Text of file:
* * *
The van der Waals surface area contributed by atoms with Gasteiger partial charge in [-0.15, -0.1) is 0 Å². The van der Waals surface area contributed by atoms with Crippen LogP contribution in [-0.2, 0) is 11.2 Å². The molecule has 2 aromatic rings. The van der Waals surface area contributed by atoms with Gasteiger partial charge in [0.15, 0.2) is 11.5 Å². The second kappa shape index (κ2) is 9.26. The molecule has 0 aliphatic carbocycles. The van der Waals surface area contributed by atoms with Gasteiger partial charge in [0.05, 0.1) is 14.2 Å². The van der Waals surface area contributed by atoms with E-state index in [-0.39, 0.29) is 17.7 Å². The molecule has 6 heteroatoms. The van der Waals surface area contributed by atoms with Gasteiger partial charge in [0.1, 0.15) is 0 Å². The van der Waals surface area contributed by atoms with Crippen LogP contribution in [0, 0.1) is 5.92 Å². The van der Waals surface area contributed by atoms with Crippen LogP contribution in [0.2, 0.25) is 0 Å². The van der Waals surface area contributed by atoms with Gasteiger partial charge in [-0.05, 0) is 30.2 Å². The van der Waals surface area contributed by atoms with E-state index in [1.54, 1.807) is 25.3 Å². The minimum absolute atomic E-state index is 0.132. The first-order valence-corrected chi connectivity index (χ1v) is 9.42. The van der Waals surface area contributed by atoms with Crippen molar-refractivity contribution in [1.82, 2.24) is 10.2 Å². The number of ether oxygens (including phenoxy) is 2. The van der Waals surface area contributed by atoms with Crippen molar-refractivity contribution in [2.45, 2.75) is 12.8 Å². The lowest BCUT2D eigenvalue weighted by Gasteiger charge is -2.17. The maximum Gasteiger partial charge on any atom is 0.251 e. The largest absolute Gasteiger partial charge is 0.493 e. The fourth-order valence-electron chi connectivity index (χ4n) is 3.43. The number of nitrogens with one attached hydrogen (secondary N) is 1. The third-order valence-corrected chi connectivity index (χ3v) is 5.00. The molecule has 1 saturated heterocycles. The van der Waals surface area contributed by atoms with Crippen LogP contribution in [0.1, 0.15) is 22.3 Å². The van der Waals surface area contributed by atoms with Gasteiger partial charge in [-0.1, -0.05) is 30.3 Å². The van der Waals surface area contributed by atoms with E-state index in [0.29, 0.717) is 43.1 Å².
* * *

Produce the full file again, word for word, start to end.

The van der Waals surface area contributed by atoms with Gasteiger partial charge in [-0.15, -0.1) is 0 Å². The van der Waals surface area contributed by atoms with Crippen LogP contribution in [-0.2, 0) is 11.2 Å². The molecule has 2 aromatic rings. The van der Waals surface area contributed by atoms with Gasteiger partial charge in [0.15, 0.2) is 11.5 Å². The second kappa shape index (κ2) is 9.26. The molecule has 0 aliphatic carbocycles. The van der Waals surface area contributed by atoms with Gasteiger partial charge in [0.05, 0.1) is 14.2 Å². The van der Waals surface area contributed by atoms with E-state index in [-0.39, 0.29) is 17.7 Å². The molecule has 6 heteroatoms. The van der Waals surface area contributed by atoms with Gasteiger partial charge in [0.1, 0.15) is 0 Å². The van der Waals surface area contributed by atoms with Crippen LogP contribution in [0, 0.1) is 5.92 Å². The van der Waals surface area contributed by atoms with Crippen LogP contribution in [0.2, 0.25) is 0 Å². The van der Waals surface area contributed by atoms with Gasteiger partial charge in [-0.05, 0) is 30.2 Å². The van der Waals surface area contributed by atoms with E-state index in [1.54, 1.807) is 25.3 Å². The minimum absolute atomic E-state index is 0.132. The first-order valence-corrected chi connectivity index (χ1v) is 9.42. The van der Waals surface area contributed by atoms with Crippen molar-refractivity contribution in [1.82, 2.24) is 10.2 Å². The number of ether oxygens (including phenoxy) is 2. The van der Waals surface area contributed by atoms with Crippen molar-refractivity contribution in [2.45, 2.75) is 12.8 Å². The lowest BCUT2D eigenvalue weighted by Gasteiger charge is -2.17. The maximum Gasteiger partial charge on any atom is 0.251 e. The largest absolute Gasteiger partial charge is 0.493 e. The fourth-order valence-electron chi connectivity index (χ4n) is 3.43. The number of nitrogens with one attached hydrogen (secondary N) is 1. The third-order valence-corrected chi connectivity index (χ3v) is 5.00. The molecule has 1 saturated heterocycles. The van der Waals surface area contributed by atoms with Crippen LogP contribution in [0.1, 0.15) is 22.3 Å². The van der Waals surface area contributed by atoms with Gasteiger partial charge in [-0.1, -0.05) is 30.3 Å². The van der Waals surface area contributed by atoms with E-state index in [0.29, 0.717) is 43.1 Å².